The Complete Athenian Woman

Portrayal of Women throughout Greece


The evolution of Greek art and archaeology and thus the portrayal of women should first be examined against the background social, political and economic conditions.  This essay will discuss the portrayal of women in Athens as well as other areas in Greece, throughout the Archaic Age, Classical Age and the Hellenistic Period, ending with discussions on possible assumptions and conclusions that can be drawn about Greece as a whole.

The Archaic Age, 750-479 BCE, was the time in Grecian history that the historical development, culture, and physical remains of Athens are the best documented and well preserved.  A revolution in Greek culture took place. New political and social structures and artistic and intellectual traditions emerged.  The city states surrounding Athens were thriving under various forms of government.  Beyond the bounds of Greece to the east, the Persian Empire was developing, thus causing significant fighting and destruction.[1]  Most of the evidence we have about society and women from the Archaic Age is from literary sources written by men.  Hesiod and Semonides saw the role of woman as a curse sprung from the first female Pandora. Evidence from drama and epic however presents a stark contrast.  Most of the evidence about women in this time comes from Athens. The Athenian trend of democratization however, did not extend to women. The Greek household was patriarchal, and most women were denied a public political role. The only women in Greece who enjoyed a public life were prostitutes.

Women in art during this time were mainly presented in a very modest but enchanting manner.  This portrayal reflected the attitudes of the time.  This is apparent in the Kore from the Acropolis and the Peplos Kore.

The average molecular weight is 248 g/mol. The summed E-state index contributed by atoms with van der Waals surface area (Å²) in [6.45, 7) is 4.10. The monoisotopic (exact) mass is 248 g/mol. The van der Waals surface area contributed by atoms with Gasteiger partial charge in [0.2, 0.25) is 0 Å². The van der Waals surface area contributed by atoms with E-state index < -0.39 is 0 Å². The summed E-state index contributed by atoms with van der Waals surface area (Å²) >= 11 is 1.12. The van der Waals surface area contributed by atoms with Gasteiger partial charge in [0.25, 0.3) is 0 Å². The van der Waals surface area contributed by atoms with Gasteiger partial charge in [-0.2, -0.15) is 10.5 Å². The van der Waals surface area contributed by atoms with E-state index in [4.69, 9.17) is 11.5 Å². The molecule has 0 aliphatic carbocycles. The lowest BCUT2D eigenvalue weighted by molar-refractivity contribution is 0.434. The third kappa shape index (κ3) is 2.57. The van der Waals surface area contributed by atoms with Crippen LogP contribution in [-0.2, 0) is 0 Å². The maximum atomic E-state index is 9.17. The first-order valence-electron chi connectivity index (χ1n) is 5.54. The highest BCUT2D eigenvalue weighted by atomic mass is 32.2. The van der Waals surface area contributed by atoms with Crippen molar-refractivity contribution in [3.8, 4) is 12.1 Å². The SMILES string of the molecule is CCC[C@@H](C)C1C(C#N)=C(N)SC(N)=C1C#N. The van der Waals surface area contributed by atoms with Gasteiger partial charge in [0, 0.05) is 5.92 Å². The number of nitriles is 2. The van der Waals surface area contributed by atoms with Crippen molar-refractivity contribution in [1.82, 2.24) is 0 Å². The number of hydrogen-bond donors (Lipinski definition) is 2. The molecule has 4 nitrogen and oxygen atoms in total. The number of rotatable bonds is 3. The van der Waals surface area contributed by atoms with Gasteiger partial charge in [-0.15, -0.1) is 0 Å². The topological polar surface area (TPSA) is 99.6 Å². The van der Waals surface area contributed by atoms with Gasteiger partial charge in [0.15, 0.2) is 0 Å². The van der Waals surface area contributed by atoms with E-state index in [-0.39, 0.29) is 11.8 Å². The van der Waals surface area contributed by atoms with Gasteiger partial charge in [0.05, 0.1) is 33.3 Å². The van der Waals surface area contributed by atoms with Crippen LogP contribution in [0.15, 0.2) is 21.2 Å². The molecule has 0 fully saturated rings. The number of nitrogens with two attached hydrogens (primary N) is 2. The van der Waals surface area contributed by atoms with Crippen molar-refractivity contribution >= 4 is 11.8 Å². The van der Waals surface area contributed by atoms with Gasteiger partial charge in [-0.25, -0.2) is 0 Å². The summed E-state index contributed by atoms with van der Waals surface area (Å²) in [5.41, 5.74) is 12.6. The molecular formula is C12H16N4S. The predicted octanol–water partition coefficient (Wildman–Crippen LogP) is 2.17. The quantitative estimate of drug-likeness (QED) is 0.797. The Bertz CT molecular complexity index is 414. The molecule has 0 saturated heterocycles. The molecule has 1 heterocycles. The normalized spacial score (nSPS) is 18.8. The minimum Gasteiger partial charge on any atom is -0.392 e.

Kore From Acropolis                                          Peplos Kore

The maturity of these korai show us that these maidens are parthenoi (physically mature but unmarried adolescent girls)[2].  The characteristics that are represented by the korai are consistent with the Grecian ideas and conception of a parthenoi.  According to Ellen D. Reeder in her book Pandora, “A girl on the edge of womanhood was viewed as enchanting; she was to be adorned with clothing and jewelry like a doll, in a manner in which Pandora was first fashioned and then ornamented to be a bride for Epimetheus.”[3]  Conversely however, during this time period, Greeks also believed that young maidens possesed extreme “sexual curiosity, an almost uncontrollable spirit, and an irresistability to men”[4]   Young maidens during the Archaic age were expecited to behave however in a manner that seems to be the opposite of the way women are portrayed as Korai.  Young maidens were to cast their eyes downward in an expression of aidos, which connoted modesty, shame, respectfulness and submission[5].  They were also expected to conceal their legs and figures behind the himations and chitons.  The Peplos Kore and Kore from the Acropolis however have direct gazes.  The Kore from the Acroplis has her chiton and himation pulled extremely close to her body revealing the bulge of her breasts and her figure.